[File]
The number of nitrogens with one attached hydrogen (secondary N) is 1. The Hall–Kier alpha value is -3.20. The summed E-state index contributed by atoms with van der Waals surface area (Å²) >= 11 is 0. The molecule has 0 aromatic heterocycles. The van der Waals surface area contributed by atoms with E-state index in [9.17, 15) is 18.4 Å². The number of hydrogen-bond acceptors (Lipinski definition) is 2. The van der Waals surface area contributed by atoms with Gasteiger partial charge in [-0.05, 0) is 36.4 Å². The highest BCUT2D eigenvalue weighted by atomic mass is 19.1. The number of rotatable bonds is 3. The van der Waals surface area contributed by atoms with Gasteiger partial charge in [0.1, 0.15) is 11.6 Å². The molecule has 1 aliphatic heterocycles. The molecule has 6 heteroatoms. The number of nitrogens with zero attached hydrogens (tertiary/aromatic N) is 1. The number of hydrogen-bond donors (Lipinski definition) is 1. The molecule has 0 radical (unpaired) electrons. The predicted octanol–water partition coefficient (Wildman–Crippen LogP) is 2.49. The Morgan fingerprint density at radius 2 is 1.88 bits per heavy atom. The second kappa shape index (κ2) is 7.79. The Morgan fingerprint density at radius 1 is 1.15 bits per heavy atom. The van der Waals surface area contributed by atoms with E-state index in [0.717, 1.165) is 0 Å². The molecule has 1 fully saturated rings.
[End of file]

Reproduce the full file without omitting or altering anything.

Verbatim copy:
The number of nitrogens with one attached hydrogen (secondary N) is 1. The Hall–Kier alpha value is -3.20. The summed E-state index contributed by atoms with van der Waals surface area (Å²) >= 11 is 0. The molecule has 0 aromatic heterocycles. The van der Waals surface area contributed by atoms with E-state index in [9.17, 15) is 18.4 Å². The number of hydrogen-bond acceptors (Lipinski definition) is 2. The van der Waals surface area contributed by atoms with Gasteiger partial charge in [-0.05, 0) is 36.4 Å². The highest BCUT2D eigenvalue weighted by atomic mass is 19.1. The number of rotatable bonds is 3. The van der Waals surface area contributed by atoms with Gasteiger partial charge in [0.1, 0.15) is 11.6 Å². The molecule has 1 aliphatic heterocycles. The molecule has 6 heteroatoms. The number of nitrogens with zero attached hydrogens (tertiary/aromatic N) is 1. The number of hydrogen-bond donors (Lipinski definition) is 1. The molecule has 0 radical (unpaired) electrons. The predicted octanol–water partition coefficient (Wildman–Crippen LogP) is 2.49. The Morgan fingerprint density at radius 2 is 1.88 bits per heavy atom. The second kappa shape index (κ2) is 7.79. The Morgan fingerprint density at radius 1 is 1.15 bits per heavy atom. The van der Waals surface area contributed by atoms with E-state index in [0.717, 1.165) is 0 Å². The molecule has 1 fully saturated rings.